20. ^ "Baseball: American League". Spokesman-Review. (Spokane, Washington). (standings). October 5, 1992. p. C4.
  21. ^ LaRue, Larry (October 6, 1992). "M's had their highs and lows". Spokesman-Review. (Spokane, Washington). McClatchy News Service. p. C3.
  22. ^ "New owners figure one year is enough". Lewiston Morning Tribune. (Idaho). Associated Press. October 14, 1992. p. 1B.
  23. ^ "Plummer, all coaches fired by M's". Spokesman-Review. (Spokane, Washington). Associated Press. October 14, 1992. p. C1.
  24. ^ Carson, Rob (June 12, 1992). "M's still financial concern". Spokesman-Review. (Spokane, Washington). McClatchy News Service. p. C1.
  25. ^ "Mariners' sale gains approval of the owners". Eugene Register-Guard. (Oregon). Associated Press. June 12, 1992. p. 1C.
  26. ^ "M's owners expect city to produce". Spokesman-Review. (Spokane, Washington). Associated Press. June 13, 1992. p. C2.
  27. ^ "Mariners have new owner as sale completed". Spokesman-Review. (Spokane, Washington). Associated Press. July 2, 1992. p. C3.
  28. ^ Finnigan, Bob (November 10, 1992). "Piniella takes Mariners' helm". Spokesman-Review. (Spokane, Washington). (Seattle Times). p. C1.
  29. ^ "Piniella assumes Mariners' helm". Eugene Register-Guard. (Oregon). Associated Press. November 10, 1992. p. 3F.
  30. ^ Cour, Jim (November 10, 1992). "Piniella faces his biggest challenge". Moscow-Pullman Daily News. (Idaho-Washington). Associated Press. p. 1B.
  31. ^ Jordan, David K.; Morris, Andrew D.; Moskowitz, Marc L. (2004). The Minor Arts of Daily Life: Popular Culture in Taiwan. University of Hawaii Press. ISBN 978-0-8248-2800-4.
  32. ^ "nevin plummer catching". Detroit Free Press. May 2, 1996. p. 127 – via newspapers.com.
  33. ^ "Article clipped from The Billings Gazette". The Billings Gazette. July 27, 1996. p. 19 – via newspapers.com.
  34. ^ "Sep 20, 1996, page 19 - Record Searchlight at Newspapers.com". Newspapers.com.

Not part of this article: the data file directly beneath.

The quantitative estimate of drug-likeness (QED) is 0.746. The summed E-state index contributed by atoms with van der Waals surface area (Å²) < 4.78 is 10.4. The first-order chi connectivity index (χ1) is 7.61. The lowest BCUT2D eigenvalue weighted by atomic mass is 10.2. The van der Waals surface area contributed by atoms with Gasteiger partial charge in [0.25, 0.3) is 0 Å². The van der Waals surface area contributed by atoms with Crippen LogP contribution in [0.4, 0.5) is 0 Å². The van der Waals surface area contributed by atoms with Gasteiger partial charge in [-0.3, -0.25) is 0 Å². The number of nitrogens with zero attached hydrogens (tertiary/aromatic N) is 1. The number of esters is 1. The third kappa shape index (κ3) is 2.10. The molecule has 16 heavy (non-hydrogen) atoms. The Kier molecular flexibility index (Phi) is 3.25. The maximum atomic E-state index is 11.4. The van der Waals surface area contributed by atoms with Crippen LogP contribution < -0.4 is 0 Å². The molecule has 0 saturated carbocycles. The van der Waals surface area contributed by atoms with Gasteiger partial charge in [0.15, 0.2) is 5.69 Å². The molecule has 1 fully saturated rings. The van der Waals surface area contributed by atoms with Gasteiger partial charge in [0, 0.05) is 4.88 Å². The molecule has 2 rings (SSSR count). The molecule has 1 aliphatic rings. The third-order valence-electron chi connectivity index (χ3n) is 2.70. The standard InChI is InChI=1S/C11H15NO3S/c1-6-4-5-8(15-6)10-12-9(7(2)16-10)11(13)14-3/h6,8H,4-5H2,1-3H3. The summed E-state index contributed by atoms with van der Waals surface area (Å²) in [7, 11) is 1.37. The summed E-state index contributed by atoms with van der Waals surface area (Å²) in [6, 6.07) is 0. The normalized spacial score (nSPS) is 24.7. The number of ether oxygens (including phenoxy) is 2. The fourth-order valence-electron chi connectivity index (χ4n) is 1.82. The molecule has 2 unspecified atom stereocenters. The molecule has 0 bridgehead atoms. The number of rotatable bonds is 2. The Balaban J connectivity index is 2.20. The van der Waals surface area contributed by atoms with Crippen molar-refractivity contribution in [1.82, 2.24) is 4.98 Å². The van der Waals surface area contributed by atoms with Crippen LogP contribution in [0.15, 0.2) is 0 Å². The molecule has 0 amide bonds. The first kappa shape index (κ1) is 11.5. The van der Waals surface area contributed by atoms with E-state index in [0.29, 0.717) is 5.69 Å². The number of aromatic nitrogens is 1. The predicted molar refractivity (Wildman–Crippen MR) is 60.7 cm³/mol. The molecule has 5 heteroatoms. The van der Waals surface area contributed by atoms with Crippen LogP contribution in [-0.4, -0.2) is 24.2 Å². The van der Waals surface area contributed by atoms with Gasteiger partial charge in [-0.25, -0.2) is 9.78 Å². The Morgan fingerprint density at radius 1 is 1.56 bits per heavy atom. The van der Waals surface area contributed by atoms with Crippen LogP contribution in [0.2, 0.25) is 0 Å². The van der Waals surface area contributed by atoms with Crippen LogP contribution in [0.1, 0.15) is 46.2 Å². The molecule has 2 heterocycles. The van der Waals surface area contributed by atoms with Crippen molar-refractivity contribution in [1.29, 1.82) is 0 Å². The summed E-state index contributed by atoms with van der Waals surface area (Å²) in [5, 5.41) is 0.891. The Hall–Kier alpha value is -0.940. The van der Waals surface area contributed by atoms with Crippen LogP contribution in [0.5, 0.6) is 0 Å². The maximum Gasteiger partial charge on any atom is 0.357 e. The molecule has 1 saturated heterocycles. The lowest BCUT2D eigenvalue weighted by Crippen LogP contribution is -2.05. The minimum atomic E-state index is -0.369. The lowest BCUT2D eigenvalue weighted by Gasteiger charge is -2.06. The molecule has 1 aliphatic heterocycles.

35. ^ "Tucson dominates PCL All-Star vote". MiLB.com.
  36. ^ "Bill Plummer nuevo manager Naranjero | de Beisbol". November 5, 2011.
  37. ^ a b "D-backs announce 2013 Minor League coaching staff | Arizona Diamondbacks". Arizona.diamondbacks.mlb.com. December 19, 2012. Retrieved October 1, 2016.
  38. ^ "Shasta County Sports Hall of Fame". Shasta County Sports Hall of Fame. Retrieved November 6, 2020.
  39. ^ "62nd Sacramento Area Baseball Hall of Fame" (PDF). cbarchives.com. Retrieved November 23, 2023.
  40. ^ "2019 SEASON REVIEW: HOT STREAKS AND STRONG STARTERS". ReddingColt45s.com. August 12, 2019.
  41. ^ "Bill Plummer coach profile". ReddingColt45s.com.
  42. ^ a b "Bill Plummer Minor, Winter & Independent Leagues Statistics". Baseball-Reference.com.
  43. ^ Report, Staff (May 15, 2022). "Get to know new Cubs pitcher Conner Menez | Chicago Cubs News". Marquee Sports Network – Television Home of the Chicago Cubs and Sky.
  44. ^ "Mendoza's Heroes: Bill Plummer". alpepper.tripod.com. Retrieved November 6, 2020.
  45. ^ "HALL OF FAME INDUCTION CEREMONY SPEECHES TRANSCRIPT, 2019 JULY 21". BaseballHall.org. Retrieved November 6, 2020.
  46. ^ Mangas, Mike (June 3, 2019). "Film student making documentary about local baseball star". KRCR. Retrieved February 7, 2020.
  47. ^ Plum: A Baseball Life, retrieved February 7, 2020
  48. ^ Hanson, Ethan (October 21, 2020). "U-Prep grad's 'PLUM' hopes to highlight value Redding legend brought to pro baseball". Record Searchlight. Retrieved October 28, 2020.
  49. ^ "Plummer, 'Big Red Machine' backup C, dies at 76". ESPN.com. March 13, 2024.
  50. ^ "Former MLB player from Anderson dies at age 76". ActionNewsNow.com. March 12, 2024. Retrieved March 12, 2024.